The other big selling point of curved screens is the greater sense of immersion that the experience creates. This is true to a degree but it very much depends on the size of the screen. The usual example used to justify the immersive nature of curved TV screens is that of curved cinema screens but that is slightly misleading. For a start, curved cinema screens are often 50 to 100 feet wide, and go to the edge of the auditorium walls, so clearly that will have a more immersive effect. It's hard to believe that watching a 55-inch TV from 10 feet away will have anything like the same sense of immersion.

    In addition, cinema screens were often curved to allow for the distortion caused by anamorphic lenses, something that doesn't apply at all to televisions. However it is fair to say that the bigger the curved screen and the closer you sit, the more immersive the experience feels. The final area where curved screens can add value is 3D, where the inherent sense of depth that the curve creates is amplified by the 3D, resulting in a genuinely immersive experience. Once again size matters, as will viewing distance, but the experience can be very enjoyable.
    The rest of the industry has followed Samsung's lead but more out of a desire to offer consumer choice.
    So if that is the case for curved screens, what is the case against them? There are those who inherently like the shape of a curved TV and the experience it creates and those who find it annoying. It's certainly true that a straight line on screen (such as the black bars at the top and bottom of a widescreen movie) does appear curved, drawing attention to itself. However when we have been testing curved TVs we have often noticed that you quickly adjust to the shape and after a few days you don't even notice. Whilst Samsung have been almost evangelical in their promotion of curved screens, especially in relation to Ultra HD 4K, the other manufacturers appear slightly less enthusiastic. In fact when asked why they were introducing a curved TV into their range, TP Vision/Philips said it was purely to offer customers a choice.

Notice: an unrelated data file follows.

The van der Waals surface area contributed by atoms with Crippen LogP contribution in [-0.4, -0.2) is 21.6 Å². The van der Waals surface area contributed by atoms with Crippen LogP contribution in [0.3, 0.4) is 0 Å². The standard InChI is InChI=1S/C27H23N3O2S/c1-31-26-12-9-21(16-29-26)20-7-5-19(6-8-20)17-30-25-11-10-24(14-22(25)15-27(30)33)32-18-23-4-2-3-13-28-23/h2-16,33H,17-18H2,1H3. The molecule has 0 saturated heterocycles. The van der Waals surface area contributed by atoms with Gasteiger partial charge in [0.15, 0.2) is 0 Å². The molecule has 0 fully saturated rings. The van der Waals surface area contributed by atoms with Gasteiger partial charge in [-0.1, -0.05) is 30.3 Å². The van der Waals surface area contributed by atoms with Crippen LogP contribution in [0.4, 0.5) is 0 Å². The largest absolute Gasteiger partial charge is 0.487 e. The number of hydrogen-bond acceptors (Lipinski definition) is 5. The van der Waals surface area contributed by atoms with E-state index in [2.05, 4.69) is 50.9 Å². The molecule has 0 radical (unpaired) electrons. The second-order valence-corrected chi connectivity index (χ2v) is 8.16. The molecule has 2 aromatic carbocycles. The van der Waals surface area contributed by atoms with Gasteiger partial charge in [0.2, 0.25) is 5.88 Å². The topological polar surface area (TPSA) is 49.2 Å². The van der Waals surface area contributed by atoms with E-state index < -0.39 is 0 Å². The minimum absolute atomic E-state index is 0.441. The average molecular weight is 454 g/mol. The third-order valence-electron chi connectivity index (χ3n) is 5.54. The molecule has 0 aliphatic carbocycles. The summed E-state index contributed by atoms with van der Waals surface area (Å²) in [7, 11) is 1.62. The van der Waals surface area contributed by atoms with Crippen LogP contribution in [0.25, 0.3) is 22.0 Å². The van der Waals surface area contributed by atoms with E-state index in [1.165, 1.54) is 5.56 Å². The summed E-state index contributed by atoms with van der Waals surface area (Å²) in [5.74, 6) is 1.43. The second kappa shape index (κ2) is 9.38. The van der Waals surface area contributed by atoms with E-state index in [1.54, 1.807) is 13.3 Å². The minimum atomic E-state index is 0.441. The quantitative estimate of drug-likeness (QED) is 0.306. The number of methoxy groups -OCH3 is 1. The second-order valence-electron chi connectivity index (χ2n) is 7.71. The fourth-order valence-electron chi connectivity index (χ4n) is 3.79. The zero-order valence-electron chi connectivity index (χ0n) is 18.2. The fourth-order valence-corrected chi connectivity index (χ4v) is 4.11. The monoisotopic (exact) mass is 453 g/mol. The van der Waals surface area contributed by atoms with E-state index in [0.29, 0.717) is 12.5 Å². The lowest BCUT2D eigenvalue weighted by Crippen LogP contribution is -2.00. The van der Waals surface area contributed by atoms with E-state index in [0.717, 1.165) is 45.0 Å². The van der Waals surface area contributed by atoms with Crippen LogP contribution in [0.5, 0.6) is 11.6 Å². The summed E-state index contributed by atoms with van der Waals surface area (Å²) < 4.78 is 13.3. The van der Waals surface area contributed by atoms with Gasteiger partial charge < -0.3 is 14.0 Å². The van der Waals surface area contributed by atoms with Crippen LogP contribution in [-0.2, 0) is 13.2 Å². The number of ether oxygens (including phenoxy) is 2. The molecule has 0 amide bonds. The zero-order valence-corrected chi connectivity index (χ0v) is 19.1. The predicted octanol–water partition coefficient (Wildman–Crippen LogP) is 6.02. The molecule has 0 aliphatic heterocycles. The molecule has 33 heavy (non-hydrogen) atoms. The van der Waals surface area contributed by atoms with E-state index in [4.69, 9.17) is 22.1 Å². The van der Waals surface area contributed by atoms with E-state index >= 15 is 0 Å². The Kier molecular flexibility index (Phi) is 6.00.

Samsung would certainly like us to believe that curved screens are the future of television, and perhaps they are, but for the moment the jury remains out. There's no doubt that the consumer response has been positive and where Samsung goes the rest of the market is sure to follow. However are curved TVs better than flat ones? The honest answer is that it depends. Many of the benefits that Samsung state are true but there are downsides as well; although there's no denying the immersive nature of the curve on particularly large screen sizes. Since average screen sizes are increasing and Ultra HD 4K makes more sense on a big screen, perhaps Samsung have a point. Here at AVForums we're largely agnostic when it comes to curved screens and ultimately it will depend on individual preference.